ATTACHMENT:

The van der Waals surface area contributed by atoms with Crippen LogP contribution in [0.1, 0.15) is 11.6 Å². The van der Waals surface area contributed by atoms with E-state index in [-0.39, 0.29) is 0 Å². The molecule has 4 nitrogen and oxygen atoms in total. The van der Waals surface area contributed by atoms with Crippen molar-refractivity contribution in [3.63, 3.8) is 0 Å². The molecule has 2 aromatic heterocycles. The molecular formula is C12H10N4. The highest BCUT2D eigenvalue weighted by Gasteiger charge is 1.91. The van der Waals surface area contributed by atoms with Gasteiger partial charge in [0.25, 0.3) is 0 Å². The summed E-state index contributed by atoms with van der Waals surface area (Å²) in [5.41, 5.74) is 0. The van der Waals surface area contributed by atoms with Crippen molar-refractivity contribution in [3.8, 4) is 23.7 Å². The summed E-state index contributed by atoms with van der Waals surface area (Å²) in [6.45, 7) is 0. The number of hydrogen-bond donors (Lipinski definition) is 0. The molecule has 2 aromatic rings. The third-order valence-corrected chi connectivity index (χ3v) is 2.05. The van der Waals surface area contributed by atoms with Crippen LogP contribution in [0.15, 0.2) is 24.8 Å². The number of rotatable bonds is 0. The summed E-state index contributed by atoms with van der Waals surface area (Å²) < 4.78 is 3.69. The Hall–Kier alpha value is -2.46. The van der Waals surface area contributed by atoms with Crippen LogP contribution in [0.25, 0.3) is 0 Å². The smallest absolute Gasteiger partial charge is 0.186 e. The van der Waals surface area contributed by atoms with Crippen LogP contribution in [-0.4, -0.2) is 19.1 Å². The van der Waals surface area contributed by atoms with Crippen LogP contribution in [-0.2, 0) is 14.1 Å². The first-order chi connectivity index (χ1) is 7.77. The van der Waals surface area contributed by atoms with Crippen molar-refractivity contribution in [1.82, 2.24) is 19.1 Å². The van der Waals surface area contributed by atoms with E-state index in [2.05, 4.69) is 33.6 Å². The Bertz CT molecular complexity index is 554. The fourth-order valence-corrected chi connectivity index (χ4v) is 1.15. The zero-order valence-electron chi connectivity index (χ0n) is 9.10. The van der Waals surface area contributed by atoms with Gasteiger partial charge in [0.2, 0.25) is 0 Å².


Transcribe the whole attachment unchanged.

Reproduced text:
The van der Waals surface area contributed by atoms with Crippen LogP contribution in [0.1, 0.15) is 11.6 Å². The van der Waals surface area contributed by atoms with E-state index in [-0.39, 0.29) is 0 Å². The molecule has 4 nitrogen and oxygen atoms in total. The van der Waals surface area contributed by atoms with Crippen molar-refractivity contribution in [3.63, 3.8) is 0 Å². The molecule has 2 aromatic heterocycles. The molecular formula is C12H10N4. The highest BCUT2D eigenvalue weighted by Gasteiger charge is 1.91. The van der Waals surface area contributed by atoms with Gasteiger partial charge in [0.25, 0.3) is 0 Å². The summed E-state index contributed by atoms with van der Waals surface area (Å²) in [5.41, 5.74) is 0. The van der Waals surface area contributed by atoms with Crippen molar-refractivity contribution in [3.8, 4) is 23.7 Å². The summed E-state index contributed by atoms with van der Waals surface area (Å²) in [6.45, 7) is 0. The number of hydrogen-bond donors (Lipinski definition) is 0. The molecule has 2 aromatic rings. The third-order valence-corrected chi connectivity index (χ3v) is 2.05. The van der Waals surface area contributed by atoms with Crippen LogP contribution in [0.15, 0.2) is 24.8 Å². The number of rotatable bonds is 0. The summed E-state index contributed by atoms with van der Waals surface area (Å²) < 4.78 is 3.69. The Hall–Kier alpha value is -2.46. The van der Waals surface area contributed by atoms with Crippen LogP contribution in [0.25, 0.3) is 0 Å². The smallest absolute Gasteiger partial charge is 0.186 e. The van der Waals surface area contributed by atoms with Crippen LogP contribution in [-0.4, -0.2) is 19.1 Å². The van der Waals surface area contributed by atoms with Crippen LogP contribution in [-0.2, 0) is 14.1 Å². The first-order chi connectivity index (χ1) is 7.77. The van der Waals surface area contributed by atoms with Crippen molar-refractivity contribution in [1.82, 2.24) is 19.1 Å². The van der Waals surface area contributed by atoms with E-state index in [2.05, 4.69) is 33.6 Å². The Bertz CT molecular complexity index is 554. The fourth-order valence-corrected chi connectivity index (χ4v) is 1.15. The zero-order valence-electron chi connectivity index (χ0n) is 9.10. The van der Waals surface area contributed by atoms with Gasteiger partial charge in [0.2, 0.25) is 0 Å².